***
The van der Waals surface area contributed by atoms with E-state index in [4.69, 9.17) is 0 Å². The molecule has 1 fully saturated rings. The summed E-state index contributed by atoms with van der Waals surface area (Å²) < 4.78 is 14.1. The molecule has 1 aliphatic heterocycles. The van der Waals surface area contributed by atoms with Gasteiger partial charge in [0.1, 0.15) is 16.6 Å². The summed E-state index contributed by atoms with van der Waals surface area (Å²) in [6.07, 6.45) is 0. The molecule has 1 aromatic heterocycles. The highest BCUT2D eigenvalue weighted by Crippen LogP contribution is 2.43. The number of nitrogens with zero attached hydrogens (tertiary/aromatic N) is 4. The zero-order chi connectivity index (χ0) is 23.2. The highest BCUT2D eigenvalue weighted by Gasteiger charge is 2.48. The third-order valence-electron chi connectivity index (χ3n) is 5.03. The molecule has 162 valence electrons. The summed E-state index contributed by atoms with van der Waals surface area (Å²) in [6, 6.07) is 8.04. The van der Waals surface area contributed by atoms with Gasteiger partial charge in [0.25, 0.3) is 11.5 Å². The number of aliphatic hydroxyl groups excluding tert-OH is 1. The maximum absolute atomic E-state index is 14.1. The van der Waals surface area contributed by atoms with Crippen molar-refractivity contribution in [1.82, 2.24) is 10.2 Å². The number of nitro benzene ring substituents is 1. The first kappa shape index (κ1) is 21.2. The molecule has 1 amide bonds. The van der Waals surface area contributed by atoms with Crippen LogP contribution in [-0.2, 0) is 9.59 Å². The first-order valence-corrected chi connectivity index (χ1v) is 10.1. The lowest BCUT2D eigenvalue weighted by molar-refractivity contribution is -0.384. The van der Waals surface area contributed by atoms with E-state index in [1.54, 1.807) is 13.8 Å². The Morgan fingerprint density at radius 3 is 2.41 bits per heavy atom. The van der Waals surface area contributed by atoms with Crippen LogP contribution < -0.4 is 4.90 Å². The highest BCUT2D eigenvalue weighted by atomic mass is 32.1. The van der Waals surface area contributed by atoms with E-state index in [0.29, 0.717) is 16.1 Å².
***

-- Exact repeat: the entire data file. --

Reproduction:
The van der Waals surface area contributed by atoms with E-state index in [4.69, 9.17) is 0 Å². The molecule has 1 fully saturated rings. The summed E-state index contributed by atoms with van der Waals surface area (Å²) < 4.78 is 14.1. The molecule has 1 aliphatic heterocycles. The van der Waals surface area contributed by atoms with Gasteiger partial charge in [0.1, 0.15) is 16.6 Å². The summed E-state index contributed by atoms with van der Waals surface area (Å²) in [6.07, 6.45) is 0. The molecule has 1 aromatic heterocycles. The highest BCUT2D eigenvalue weighted by Crippen LogP contribution is 2.43. The number of nitrogens with zero attached hydrogens (tertiary/aromatic N) is 4. The zero-order chi connectivity index (χ0) is 23.2. The highest BCUT2D eigenvalue weighted by Gasteiger charge is 2.48. The third-order valence-electron chi connectivity index (χ3n) is 5.03. The molecule has 162 valence electrons. The summed E-state index contributed by atoms with van der Waals surface area (Å²) in [6, 6.07) is 8.04. The van der Waals surface area contributed by atoms with Gasteiger partial charge in [0.25, 0.3) is 11.5 Å². The number of aliphatic hydroxyl groups excluding tert-OH is 1. The maximum absolute atomic E-state index is 14.1. The van der Waals surface area contributed by atoms with Crippen molar-refractivity contribution in [1.82, 2.24) is 10.2 Å². The number of nitro benzene ring substituents is 1. The first kappa shape index (κ1) is 21.2. The molecule has 1 amide bonds. The van der Waals surface area contributed by atoms with Crippen LogP contribution in [-0.2, 0) is 9.59 Å². The first-order valence-corrected chi connectivity index (χ1v) is 10.1. The lowest BCUT2D eigenvalue weighted by molar-refractivity contribution is -0.384. The van der Waals surface area contributed by atoms with E-state index in [1.54, 1.807) is 13.8 Å². The Morgan fingerprint density at radius 3 is 2.41 bits per heavy atom. The van der Waals surface area contributed by atoms with Crippen LogP contribution < -0.4 is 4.90 Å². The highest BCUT2D eigenvalue weighted by atomic mass is 32.1. The van der Waals surface area contributed by atoms with E-state index in [0.29, 0.717) is 16.1 Å².